Crossmann Communities of North Carolina, Inc. v. Harleysville Mutual Insurance Company
In Crossmann Communities of North Carolina, Inc. v. Harleysville Mutual Insurance Company, James L. Bruner, William D. Britt, Jr., Benjamin C. Bruner, and Matthew H. Stabler, arguing Amici Curia for the Associated General Contractors of America, Inc., successfully persuaded the Supreme Court to withdraw its initial opinion and find that the CGL policies at issue provided coverage for the stipulated progressive property damages. The main issue of the case concerned determining what damages are covered by a form CGL insurance policy. The court originally found that for there to be coverage based on an “occurrence”, there must be an accident, which was a departure from the norm across the country of how defective construction cases were decided. Accordingly, Bruner successfully convinced the court that when there is an ambiguous term in a form policy, the term must be properly construed in favor of the insured and it is up to the insurer to change the terms if desired.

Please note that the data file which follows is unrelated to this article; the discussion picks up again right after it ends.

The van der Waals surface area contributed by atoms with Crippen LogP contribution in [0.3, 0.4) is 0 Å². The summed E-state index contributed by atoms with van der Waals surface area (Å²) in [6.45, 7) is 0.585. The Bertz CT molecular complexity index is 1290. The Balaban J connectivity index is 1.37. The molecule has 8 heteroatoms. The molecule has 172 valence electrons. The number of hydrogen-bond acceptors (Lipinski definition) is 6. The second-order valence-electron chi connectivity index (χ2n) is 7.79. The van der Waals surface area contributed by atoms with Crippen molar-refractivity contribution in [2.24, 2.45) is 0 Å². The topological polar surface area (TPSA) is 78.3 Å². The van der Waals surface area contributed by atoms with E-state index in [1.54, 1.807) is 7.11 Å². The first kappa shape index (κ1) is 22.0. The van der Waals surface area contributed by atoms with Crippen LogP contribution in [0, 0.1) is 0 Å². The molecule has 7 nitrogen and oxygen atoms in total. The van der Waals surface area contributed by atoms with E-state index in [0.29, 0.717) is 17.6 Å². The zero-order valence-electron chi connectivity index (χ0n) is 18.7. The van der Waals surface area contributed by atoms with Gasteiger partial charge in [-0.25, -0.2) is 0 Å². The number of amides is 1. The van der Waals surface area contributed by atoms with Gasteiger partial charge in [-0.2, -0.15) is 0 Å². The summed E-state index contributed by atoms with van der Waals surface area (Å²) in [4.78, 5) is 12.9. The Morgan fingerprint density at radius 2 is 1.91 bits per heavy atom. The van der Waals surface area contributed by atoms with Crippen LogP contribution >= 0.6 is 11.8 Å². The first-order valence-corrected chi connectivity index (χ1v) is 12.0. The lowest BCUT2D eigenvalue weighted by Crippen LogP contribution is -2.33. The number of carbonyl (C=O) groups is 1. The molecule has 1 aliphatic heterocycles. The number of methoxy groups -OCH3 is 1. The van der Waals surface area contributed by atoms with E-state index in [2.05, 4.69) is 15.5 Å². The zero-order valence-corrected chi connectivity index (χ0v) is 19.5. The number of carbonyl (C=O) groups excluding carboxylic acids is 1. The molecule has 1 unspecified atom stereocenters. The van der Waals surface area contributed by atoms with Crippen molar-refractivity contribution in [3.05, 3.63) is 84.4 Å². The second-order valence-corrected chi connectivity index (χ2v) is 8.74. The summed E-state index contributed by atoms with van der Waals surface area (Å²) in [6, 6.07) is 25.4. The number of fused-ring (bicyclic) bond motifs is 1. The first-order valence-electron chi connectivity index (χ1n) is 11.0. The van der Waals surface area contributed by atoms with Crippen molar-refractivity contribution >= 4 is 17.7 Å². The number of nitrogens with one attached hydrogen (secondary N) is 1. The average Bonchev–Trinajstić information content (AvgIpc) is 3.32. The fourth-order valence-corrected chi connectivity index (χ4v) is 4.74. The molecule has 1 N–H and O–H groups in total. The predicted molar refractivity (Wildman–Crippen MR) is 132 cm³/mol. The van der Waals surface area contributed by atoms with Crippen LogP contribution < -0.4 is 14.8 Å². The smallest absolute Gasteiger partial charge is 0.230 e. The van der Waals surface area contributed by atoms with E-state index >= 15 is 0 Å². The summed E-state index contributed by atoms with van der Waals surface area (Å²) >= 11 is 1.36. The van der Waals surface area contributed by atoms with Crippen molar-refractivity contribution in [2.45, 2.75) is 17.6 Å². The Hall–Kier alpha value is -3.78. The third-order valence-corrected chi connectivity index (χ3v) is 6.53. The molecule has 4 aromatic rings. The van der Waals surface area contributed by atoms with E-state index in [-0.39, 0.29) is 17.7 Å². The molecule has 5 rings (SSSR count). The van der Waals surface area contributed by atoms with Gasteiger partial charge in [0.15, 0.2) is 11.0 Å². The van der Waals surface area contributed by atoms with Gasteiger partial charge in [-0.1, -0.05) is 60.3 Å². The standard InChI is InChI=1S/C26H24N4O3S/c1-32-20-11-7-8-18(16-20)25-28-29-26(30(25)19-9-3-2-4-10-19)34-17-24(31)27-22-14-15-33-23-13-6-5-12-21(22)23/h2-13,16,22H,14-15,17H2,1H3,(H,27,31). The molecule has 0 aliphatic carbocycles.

Crossmann Cmtys. of N.C., Inc. v. Harleysville Mut. Ins. Co., 395 S.C. 40, 717 S.E.2d 589 (2011)